But I’m also worried. I suspect that neither the White House nor the three agencies in charge of safeguarding our food and farming system really want to know what we have to say.

For one thing, the White House memo stated that its primary objectives are "to ensure public confidence in the regulatory system and to prevent unnecessary barriers to future innovation and competitiveness..." (emphases added).

What this tells me off the bat is that the White House has its priorities backwards. The primary objective should be to establish a coherent high-functioning regulatory system that protects the public interest: the health of our children, families and communities; the livelihoods of farmers and farmworkers; the integrity of our increasingly contaminated ecosystems. Public trust and confidence would then readily follow.

“It’s not working”

But since you asked, Mr. President, our frank assessment is that the so-called “Coordinated Framework” for biotech regulations is not working. Put simply, USDA, EPA and FDA have failed to protect the public from harm.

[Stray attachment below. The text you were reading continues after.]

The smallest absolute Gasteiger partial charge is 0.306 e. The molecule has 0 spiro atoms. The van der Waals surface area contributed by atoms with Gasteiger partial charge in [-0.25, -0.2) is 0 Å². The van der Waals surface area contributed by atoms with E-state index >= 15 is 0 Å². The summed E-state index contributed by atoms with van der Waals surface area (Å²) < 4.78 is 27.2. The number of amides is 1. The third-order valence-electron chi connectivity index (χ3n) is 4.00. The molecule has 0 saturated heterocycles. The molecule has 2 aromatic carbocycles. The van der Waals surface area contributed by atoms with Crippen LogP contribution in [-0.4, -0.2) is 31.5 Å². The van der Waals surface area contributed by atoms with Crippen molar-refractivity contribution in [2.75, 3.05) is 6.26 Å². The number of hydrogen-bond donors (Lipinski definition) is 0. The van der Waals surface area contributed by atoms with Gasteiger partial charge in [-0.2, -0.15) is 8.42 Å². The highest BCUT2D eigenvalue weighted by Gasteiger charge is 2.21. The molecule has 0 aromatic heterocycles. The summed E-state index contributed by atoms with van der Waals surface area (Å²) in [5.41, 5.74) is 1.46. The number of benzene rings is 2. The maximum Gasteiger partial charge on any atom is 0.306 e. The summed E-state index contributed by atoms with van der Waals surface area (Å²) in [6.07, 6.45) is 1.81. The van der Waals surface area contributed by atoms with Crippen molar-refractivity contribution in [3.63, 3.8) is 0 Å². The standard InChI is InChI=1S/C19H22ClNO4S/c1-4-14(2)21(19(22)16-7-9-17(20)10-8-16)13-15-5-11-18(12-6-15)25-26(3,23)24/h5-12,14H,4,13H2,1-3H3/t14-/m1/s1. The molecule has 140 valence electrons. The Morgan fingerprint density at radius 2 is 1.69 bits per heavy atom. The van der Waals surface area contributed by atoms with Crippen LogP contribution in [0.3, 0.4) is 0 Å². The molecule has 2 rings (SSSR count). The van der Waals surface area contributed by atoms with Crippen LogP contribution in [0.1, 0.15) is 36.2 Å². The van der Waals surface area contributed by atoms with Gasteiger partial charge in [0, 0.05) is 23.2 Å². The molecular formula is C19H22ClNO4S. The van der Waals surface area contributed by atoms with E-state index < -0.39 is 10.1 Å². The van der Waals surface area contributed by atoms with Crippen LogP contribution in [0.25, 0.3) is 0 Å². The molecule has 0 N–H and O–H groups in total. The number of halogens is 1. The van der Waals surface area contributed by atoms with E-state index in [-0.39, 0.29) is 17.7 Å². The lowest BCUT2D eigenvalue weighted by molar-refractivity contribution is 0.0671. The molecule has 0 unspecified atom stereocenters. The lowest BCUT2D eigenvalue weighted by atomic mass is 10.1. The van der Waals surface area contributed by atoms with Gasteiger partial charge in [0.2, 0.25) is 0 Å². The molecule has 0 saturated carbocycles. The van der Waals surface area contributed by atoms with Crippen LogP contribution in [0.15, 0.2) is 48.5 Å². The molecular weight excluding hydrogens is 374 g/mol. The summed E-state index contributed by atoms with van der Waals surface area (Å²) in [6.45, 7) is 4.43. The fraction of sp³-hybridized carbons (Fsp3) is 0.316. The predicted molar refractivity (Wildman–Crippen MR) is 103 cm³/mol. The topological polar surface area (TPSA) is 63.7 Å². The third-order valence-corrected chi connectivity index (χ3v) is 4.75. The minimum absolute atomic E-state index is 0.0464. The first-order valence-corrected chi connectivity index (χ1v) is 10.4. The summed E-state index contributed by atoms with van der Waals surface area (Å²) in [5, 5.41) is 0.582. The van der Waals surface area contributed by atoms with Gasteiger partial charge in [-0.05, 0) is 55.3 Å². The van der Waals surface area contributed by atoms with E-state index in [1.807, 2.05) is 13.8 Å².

Aided by USDA’s consistent refusal to regulate herbicide-resistant GE seeds, the unchecked expansion of GE crops has driven an increase of hundreds of millions of additional pounds of herbicides. Most of the increase comes in the form of Monsanto's RoundUp, with an active ingredient (glyphosate) now classified as a probable carcinogen by the World Health Organization. This chemical is now ubiquitous in the air and water of our rural communities.

Meanwhile, over 60 million acres of farmland have become infested with RoundUp-resistant “superweeds,” causing frustrated farmers to resort to even more hazardous cocktails of chemicals, a vulnerability that pesticide companies are only too eager to exploit.

USDA’s rubber-stamping of Dow’s 2,4-D resistant crops last year — along with EPA’s swift approval of Dow’s “Enlist Duo” herbicide (containing both glyphosate and 2,4-D, a drift-prone herbicide linked to cancer, birth defects and neurological harm) — is a case in point (EPA’s recent reversal notwithstanding).